Friday, August 13, 2010

You can’t do that in a Constitutionally Limited Republic

In a recent decision, the Supreme Court ruled that a community can’t ban the possession of guns. It is a right that is not only safe guarded specifically in the Second Amendment of the Constitution, it is a right that is guaranteed by the Nine Amendment.

That's right, the Ninth amendment. Even if there wasn’t a Second Amendment, the Ninth states that just because the document listed some of the rights that people have (the Bill of Rights), doesn’t mean it is all the rights that are “retained by the people.”

An argument that could be applied is that if the voters of the community decide they don’t want anyone owning a gun, even for a very good reason, then the government should not have the right to trample on the rights of the voters by declaring the law unconstitutional. That would be absolutely true if we lived in Greece 2,500 years ago. At that time, the form of government was a straight forward democracy. In a democracy, the majority rules absolutely. If one more voter supported the banning of guns than the other side, there would be no guns. And, more importantly, the Supreme Court would have nothing to decided, the voters have spoken.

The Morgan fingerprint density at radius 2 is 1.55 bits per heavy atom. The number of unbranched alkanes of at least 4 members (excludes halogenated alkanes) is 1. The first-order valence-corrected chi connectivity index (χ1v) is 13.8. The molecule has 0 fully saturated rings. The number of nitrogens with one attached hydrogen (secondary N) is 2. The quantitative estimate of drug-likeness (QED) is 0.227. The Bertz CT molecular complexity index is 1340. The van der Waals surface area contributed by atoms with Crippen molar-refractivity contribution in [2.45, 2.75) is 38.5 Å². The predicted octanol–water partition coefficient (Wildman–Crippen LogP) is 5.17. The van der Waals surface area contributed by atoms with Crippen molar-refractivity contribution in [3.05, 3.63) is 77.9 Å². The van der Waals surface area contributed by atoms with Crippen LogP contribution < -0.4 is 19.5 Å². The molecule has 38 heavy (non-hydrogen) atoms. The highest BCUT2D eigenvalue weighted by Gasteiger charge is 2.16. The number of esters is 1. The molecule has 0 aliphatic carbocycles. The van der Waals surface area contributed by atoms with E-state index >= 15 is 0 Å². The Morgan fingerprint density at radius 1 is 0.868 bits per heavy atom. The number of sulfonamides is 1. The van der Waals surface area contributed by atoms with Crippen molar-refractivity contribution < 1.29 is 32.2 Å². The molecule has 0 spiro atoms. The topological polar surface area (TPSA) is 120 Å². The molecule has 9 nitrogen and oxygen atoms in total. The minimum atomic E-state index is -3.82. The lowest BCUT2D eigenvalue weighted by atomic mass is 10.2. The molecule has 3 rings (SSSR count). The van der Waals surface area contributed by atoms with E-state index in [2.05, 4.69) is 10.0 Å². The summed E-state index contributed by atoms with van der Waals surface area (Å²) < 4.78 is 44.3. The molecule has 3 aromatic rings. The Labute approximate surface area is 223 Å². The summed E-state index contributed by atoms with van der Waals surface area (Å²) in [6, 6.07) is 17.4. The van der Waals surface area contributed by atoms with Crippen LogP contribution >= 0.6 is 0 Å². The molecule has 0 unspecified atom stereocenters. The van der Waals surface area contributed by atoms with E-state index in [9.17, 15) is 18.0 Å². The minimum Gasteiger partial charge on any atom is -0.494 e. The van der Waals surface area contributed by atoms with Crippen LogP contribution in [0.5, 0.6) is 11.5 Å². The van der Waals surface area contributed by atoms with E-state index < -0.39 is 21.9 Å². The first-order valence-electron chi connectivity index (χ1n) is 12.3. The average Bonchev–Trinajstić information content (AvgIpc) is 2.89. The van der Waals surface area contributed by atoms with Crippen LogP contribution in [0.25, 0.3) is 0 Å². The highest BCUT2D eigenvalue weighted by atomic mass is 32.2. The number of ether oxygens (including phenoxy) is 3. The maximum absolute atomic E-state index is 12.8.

But, we live in a constitutionally limited republic. The difference from a straight forward democracy is that the majority does get to make the rules but they can’t make rules that violate the rights of the minority without good reason.

In California, Chief U.S. District Judge Vaughn Walker ruled that the ban on gay marriage passed by the voters of California is unconstitutional. Charles J. Cooper, the lead counsel defending the ban, said, “The decision whether to redefine the institution of marriage is for the people themselves to make, not a single district court judge…” (1) The attorney seems to believe we are living in a democracy and not a republic.

As stated above, something can't be banned just because a majority of voters support it. In this case, the rights of people who would like to marry, the minority, would be violated. In a constitutionally limited republic, the government can not allow the rights of the minority to be violated without good reason.

The U. S. District Judge made the best ruling possible in the case of marriage.



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